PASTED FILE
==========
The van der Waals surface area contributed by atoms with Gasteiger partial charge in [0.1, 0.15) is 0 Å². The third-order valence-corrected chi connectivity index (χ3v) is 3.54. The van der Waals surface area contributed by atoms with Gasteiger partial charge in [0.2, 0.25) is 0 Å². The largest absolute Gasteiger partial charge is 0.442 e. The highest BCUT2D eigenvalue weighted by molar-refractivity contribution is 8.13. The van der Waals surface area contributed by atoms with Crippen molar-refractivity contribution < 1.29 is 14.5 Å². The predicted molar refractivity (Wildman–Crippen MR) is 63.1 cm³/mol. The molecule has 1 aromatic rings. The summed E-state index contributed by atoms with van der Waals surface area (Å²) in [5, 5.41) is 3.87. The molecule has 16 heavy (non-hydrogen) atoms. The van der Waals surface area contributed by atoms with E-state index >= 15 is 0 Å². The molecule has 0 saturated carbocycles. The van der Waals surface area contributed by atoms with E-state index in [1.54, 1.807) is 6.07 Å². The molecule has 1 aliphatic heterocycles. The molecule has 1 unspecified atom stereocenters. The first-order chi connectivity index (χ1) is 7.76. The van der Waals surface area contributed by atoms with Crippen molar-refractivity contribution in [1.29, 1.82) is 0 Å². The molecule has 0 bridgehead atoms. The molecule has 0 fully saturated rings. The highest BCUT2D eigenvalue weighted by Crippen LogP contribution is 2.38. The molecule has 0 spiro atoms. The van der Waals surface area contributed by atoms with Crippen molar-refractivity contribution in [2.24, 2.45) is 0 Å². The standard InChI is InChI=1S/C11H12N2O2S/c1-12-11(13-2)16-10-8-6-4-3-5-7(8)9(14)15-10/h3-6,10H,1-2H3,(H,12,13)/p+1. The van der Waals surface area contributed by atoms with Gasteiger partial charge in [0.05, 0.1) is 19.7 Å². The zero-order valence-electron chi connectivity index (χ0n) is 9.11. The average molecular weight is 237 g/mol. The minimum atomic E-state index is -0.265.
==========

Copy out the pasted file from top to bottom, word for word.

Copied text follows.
The van der Waals surface area contributed by atoms with Gasteiger partial charge in [0.1, 0.15) is 0 Å². The third-order valence-corrected chi connectivity index (χ3v) is 3.54. The van der Waals surface area contributed by atoms with Gasteiger partial charge in [0.2, 0.25) is 0 Å². The largest absolute Gasteiger partial charge is 0.442 e. The highest BCUT2D eigenvalue weighted by molar-refractivity contribution is 8.13. The van der Waals surface area contributed by atoms with Crippen molar-refractivity contribution < 1.29 is 14.5 Å². The predicted molar refractivity (Wildman–Crippen MR) is 63.1 cm³/mol. The molecule has 1 aromatic rings. The summed E-state index contributed by atoms with van der Waals surface area (Å²) in [5, 5.41) is 3.87. The molecule has 16 heavy (non-hydrogen) atoms. The van der Waals surface area contributed by atoms with E-state index >= 15 is 0 Å². The molecule has 0 saturated carbocycles. The van der Waals surface area contributed by atoms with E-state index in [1.54, 1.807) is 6.07 Å². The molecule has 1 aliphatic heterocycles. The molecule has 1 unspecified atom stereocenters. The first-order chi connectivity index (χ1) is 7.76. The van der Waals surface area contributed by atoms with Crippen molar-refractivity contribution in [1.29, 1.82) is 0 Å². The molecule has 0 bridgehead atoms. The molecule has 0 fully saturated rings. The highest BCUT2D eigenvalue weighted by Crippen LogP contribution is 2.38. The molecule has 0 spiro atoms. The van der Waals surface area contributed by atoms with Crippen molar-refractivity contribution in [2.24, 2.45) is 0 Å². The standard InChI is InChI=1S/C11H12N2O2S/c1-12-11(13-2)16-10-8-6-4-3-5-7(8)9(14)15-10/h3-6,10H,1-2H3,(H,12,13)/p+1. The van der Waals surface area contributed by atoms with Gasteiger partial charge in [0.05, 0.1) is 19.7 Å². The zero-order valence-electron chi connectivity index (χ0n) is 9.11. The average molecular weight is 237 g/mol. The minimum atomic E-state index is -0.265.